Andrew Campion. Geopolitics of Red Oil: Constructing the China Threat through Energy Security. Abingdon, Oxon: Routledge Press, 2016. 206 pp. $160.00 (cloth), ISBN 978-1-138-95568-4.
Reviewed by Sudha Mahalingam (Member, Petroleum and Natural Gas Regulatory Board, India Retd.)
Published on H-Asia (March, 2017)
Commissioned by Sumit Guha
To the modern nation-state, energy security is a legitimate national aspiration and a worthy policy objective, as unexceptionable as motherhood or apple pie. But more often than not, it is also a useful tool to push through less legitimate or contested agendas. Energy security was a useful ally in clinching the Indo-US nuclear deal of 2005 in the teeth of widespread opposition both in India and the United States. More than a decade later, the deal has not added a single megawatt of nuclear power to India’s installed power-generation capacity to make any difference to the country’s energy security. Nor is it likely to anytime soon. In the last two decades, Indian and Chinese national oil companies have been buying up oil and gas assets all over the world in the name of energy security, but whether these assets will come to the rescue of these two import-dependent countries in the event of a global oil supply disruption is yet to be tested. Meanwhile, energy security has become a versatile and useful goal for governments to pursue.
Andrew Philip Campion’s well-researched book examines how, in the United States, that Mecca of market capitalism, the national discourse on energy security (energy security discourse, or ESD) was co-opted by the China threat discourse (CTD) to scupper what would otherwise be a routine business transaction. The failure of the China National Overseas Oil Corporation (CNOOC) to acquire Unocal, a mid-sized American oil company, has been subject to intense scrutiny by scholars as well as the popular media; reams have been written on it. Yet, as the book points out, most of this scrutiny within the United States has been based on a priori assumptions about China being a threat to US national security. Campion’s contribution lies in systematically unraveling the processes by which the ideational and perceptional aspects of the CTD intersected with ESD, contributing to the “othering” of China, thereby impacting American foreign policy choices. The author uses a poststructuralist prism to throw light on the various discourses that shaped the final outcome in the Unocal takeover bid.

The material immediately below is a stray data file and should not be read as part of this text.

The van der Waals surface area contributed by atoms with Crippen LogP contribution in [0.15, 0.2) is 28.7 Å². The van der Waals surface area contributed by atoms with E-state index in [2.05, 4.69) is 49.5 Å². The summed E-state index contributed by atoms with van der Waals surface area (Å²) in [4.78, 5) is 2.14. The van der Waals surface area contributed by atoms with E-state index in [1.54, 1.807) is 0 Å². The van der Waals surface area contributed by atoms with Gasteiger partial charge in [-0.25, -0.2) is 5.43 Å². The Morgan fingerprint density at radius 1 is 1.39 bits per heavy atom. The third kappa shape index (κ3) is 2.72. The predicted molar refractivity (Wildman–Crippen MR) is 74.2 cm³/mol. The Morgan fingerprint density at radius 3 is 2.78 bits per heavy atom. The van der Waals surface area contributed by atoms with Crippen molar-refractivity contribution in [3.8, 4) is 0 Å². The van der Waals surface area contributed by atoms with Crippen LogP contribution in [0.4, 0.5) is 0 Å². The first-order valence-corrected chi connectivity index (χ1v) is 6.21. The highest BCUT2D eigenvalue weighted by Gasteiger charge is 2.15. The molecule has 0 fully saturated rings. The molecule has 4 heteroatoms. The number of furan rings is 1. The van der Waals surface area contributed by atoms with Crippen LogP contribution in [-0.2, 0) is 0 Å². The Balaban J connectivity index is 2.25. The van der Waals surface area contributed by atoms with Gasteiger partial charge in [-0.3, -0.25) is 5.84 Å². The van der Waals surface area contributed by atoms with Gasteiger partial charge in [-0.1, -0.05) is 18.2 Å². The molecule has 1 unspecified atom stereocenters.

Chapter 2 examines the evolution of the China discourse in the West--from admiration and respect in the days of Marco Polo to subsequent feminization and infantilization--until it transforms completely into the China threat discourse in the contemporary American context. The contemporary CTD is an agglomeration of diverse perceptions and fears working in concert to reinforce the China threat factor. These range from the stereotypical Yellow Peril discourse centered on Western racial prejudices based on skin color to the Red Menace discourse stemming from China’s communist ideology posing a threat to democratic freedoms everywhere in the world. The latter, reinforced by the Tiananmen massacre of June 1989, highlighted the unbridgeable ideological gulf between the United States and China. China threat discourse post-Tiananmen reaffirmed perceptions that China was not a responsible stakeholder in an international system shaped by Western values. China’s political and economic engagement in what the West views as failed or rogue states such as Sudan or Iran further contributed to mistrust of China.
An integral component of CTD, of course, is China’s military ascendancy, to which Campion devotes considerable attention. The book examines the volume of China’s military expenditure and the range of weapons acquired, all of which buttress the popular perception of China as threat. While China might label them “counterinvention” measures, implying weapons for self-defense, the West saw it differently. Weapons acquired by China comprised “short and medium range conventional ballistic missiles, land attack and anti-ship cruise missiles, counter space weapons and military cyberspace capabilities” that, according to a Department of Defense report to the US Congress, could enable anti-access and area-denial (A2/AD) capabilities (p. 55). This was read as proof of China’s less than pacific intentions. Further, with its newly developed blue-water fleet, China’s dependence on the US navy to protect its access routes would diminish, reducing US leverage over China. Even in the absence of specific threats, China’s growing economic power exacerbated the threat perceptions of the West. Security concerns hitherto viewed through realist optics now got magnified when conflated with military might: “China’s rise impacted uniquely on the sole superpower of the United States whose hegemonic status has become challenged by China” (p. 58).
Chapter 3 deals with the energy security discourse (ESD) within the United States. Unlike CTD, which is based on arguments and perceptions, ESD, according to the author, is presented as one based on material facts and empirically observable data such as depletion rates, production quantities, et cetera. Campion argues that this ostensibly fact-based discourse is just as discursive as CTD and belabors the point with fine distinctions between negative and positive security expounded by the Copenhagen and Welsh schools, respectively. A key point in this chapter is that the energy security discourse is inexorably linked to nonrenewable resources. Building on this observation, the author goes on to enlist support from several documents, both official and unofficial, which define energy security in terms of continued access to fossil fuels, especially globally traded hydrocarbons. The chapter also contains brief analyses of US energy policies through the decades, from the Nixon to the Obama administration, to buttress his main point that ESD has always privileged fossil fuels: “Although ES strategies have differed between administrations, official US conceptions of ES all share some core concepts which include an emphasis on securing the supply of imported energy (with a focus on oil) in order to maintain the economic health of the country and ensure national security” (p. 82).